What can applicants expect once they are hired:
You must be able to adapt to a new audience.
Cegep teachers deal with a different audience than that generally found in Quebec’s Universities. Students attending Cegeps are often younger (most enter right after finishing high school, between the ages of 16 and 18), and are thus at a period in their lives when they are still acquiring their independence, exploring their interests and career options, and testing their limits. Being aware of the developmental issues of that age range and being able to adapt to them is important. While disciplining might be more often required, you must also recognize when you are out of your depth (e.g.: asking a student to step out, calling security, etc.).
N.B.: You can’t fight cellphones anymore! If students are on their cellphones, it’s because you, as a teacher, don’t do your job properly. Take it as a sign that you must make your lectures more interesting!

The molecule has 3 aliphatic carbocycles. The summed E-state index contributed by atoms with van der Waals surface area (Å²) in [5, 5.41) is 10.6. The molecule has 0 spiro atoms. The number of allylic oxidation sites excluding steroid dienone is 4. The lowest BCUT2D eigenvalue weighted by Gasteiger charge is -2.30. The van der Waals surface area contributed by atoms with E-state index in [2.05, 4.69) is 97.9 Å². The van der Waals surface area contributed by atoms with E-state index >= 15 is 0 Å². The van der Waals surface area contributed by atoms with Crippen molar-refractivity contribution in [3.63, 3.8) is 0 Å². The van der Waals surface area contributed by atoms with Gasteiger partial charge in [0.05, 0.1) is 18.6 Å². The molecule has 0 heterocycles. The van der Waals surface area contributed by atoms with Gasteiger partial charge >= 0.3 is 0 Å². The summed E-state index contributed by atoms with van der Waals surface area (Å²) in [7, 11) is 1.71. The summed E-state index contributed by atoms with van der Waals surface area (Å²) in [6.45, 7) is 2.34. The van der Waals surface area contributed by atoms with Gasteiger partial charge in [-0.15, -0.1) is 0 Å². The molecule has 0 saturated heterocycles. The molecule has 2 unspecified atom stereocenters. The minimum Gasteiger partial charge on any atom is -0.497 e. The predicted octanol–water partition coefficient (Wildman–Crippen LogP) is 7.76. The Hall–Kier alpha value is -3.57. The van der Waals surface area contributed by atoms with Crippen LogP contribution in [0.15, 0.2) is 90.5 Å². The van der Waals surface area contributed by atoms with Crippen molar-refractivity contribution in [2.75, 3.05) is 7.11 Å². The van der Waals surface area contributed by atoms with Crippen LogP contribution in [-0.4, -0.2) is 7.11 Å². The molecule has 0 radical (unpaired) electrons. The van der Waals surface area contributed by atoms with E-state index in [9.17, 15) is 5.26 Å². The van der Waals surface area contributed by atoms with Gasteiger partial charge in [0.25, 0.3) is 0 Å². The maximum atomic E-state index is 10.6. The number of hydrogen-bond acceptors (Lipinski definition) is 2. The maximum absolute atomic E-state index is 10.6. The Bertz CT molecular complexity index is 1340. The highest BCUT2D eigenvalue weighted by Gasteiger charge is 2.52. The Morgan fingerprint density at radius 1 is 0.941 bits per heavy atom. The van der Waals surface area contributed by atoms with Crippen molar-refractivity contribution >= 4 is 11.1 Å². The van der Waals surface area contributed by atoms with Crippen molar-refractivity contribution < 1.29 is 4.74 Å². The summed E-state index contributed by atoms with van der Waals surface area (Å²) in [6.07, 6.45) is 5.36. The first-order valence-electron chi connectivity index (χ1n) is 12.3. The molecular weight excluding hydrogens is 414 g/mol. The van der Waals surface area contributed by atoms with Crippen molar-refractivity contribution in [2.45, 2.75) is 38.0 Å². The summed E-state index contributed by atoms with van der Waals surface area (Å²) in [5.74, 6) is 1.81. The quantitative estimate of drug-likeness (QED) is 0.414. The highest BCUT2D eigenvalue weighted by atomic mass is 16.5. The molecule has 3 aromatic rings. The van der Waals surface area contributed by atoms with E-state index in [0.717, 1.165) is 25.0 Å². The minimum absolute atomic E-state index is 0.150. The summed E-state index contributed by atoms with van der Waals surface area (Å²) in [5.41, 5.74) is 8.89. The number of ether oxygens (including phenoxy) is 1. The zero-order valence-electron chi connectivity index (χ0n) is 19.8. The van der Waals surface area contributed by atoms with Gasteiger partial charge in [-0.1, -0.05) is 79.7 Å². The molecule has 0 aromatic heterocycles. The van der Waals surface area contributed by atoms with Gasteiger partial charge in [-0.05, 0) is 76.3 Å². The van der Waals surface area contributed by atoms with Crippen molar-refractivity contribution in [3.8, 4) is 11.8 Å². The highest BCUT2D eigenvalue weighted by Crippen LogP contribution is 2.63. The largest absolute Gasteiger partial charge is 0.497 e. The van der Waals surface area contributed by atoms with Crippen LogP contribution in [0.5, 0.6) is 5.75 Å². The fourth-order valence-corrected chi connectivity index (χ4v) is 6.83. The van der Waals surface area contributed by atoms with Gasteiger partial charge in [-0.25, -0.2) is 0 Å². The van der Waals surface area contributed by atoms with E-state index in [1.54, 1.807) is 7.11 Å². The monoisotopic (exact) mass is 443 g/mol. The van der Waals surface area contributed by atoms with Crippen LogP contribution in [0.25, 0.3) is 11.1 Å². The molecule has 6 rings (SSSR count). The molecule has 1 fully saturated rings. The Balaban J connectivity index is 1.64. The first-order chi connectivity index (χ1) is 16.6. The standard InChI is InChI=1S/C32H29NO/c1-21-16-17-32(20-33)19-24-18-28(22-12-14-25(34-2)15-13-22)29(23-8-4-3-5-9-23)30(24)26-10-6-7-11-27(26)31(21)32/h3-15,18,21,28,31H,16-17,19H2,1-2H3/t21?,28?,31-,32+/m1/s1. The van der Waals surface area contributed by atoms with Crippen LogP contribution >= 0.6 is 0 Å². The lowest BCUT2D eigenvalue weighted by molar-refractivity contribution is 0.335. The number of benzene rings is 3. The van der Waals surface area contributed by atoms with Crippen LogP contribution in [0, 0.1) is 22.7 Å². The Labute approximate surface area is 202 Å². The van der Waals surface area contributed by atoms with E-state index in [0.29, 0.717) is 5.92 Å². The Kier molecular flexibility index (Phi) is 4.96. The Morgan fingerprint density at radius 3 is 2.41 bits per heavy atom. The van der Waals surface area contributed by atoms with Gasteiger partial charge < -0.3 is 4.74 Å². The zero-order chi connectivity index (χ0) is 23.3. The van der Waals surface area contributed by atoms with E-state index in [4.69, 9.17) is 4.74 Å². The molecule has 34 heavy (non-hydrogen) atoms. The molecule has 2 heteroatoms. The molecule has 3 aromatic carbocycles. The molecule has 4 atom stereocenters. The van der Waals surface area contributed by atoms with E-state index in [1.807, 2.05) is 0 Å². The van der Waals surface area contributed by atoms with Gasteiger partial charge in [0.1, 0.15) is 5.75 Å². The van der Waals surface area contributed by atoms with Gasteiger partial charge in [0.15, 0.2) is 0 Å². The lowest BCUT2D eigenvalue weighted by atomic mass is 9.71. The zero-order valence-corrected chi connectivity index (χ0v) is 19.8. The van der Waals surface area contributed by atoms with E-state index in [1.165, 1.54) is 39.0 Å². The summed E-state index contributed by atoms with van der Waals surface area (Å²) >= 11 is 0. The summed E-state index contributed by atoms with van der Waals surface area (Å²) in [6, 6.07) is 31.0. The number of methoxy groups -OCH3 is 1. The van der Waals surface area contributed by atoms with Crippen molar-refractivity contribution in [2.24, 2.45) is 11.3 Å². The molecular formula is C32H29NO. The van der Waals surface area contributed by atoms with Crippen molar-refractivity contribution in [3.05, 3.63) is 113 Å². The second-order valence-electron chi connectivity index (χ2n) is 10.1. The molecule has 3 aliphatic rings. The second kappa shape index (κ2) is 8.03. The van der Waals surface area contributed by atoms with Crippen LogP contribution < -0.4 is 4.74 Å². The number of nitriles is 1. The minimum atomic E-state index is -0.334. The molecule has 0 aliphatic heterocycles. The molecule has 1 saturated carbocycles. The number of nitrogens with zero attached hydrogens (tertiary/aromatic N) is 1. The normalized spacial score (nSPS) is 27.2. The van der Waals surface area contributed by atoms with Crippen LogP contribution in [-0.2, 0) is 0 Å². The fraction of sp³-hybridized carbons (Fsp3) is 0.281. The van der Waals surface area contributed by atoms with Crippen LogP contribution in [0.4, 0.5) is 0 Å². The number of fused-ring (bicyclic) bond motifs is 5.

In most institutions, you will be paired up with a mentor for the first few years.
For the first few years, a new Cegep teacher will be paired up with a mentor. The focus will mostly be on improving their teaching, with formative evaluations.
Obtaining tenure will take at least a few years in most cases.
A Cegep teacher will keep a part-time status for a few years before obtaining tenure. Part-time can mean only one course, or full-time hours and pay. The amount of time required before obtaining tenure varies by institutions and programs (at least three years, but it can take more than five years in some cases).
Whatever you can get, take…
…even if it is a replacement position! It’ll allow you to get your foot in the door and have priority over new applicants. However, keep in mind that as part-time, you must reapply for the available courses/positions every semester. If you forget to apply one time, the institution won’t have the choice but to take other applicants for that semester instead.
You might teach in more than one discipline.
Even if your focus is on, let’s say, cinema, you might be called to teach core courses such as English and Humanities (Philosophy), or courses from other disciplines. Do not get discouraged! Instead look at it as a way to diversify your interests and skills.
For more information about Teaching in Cegep, you can consult the Emploi Cégep website (available both in English and in French).
To look for available positions, you can consult each institution’s employment page or visit AMEQ’s website.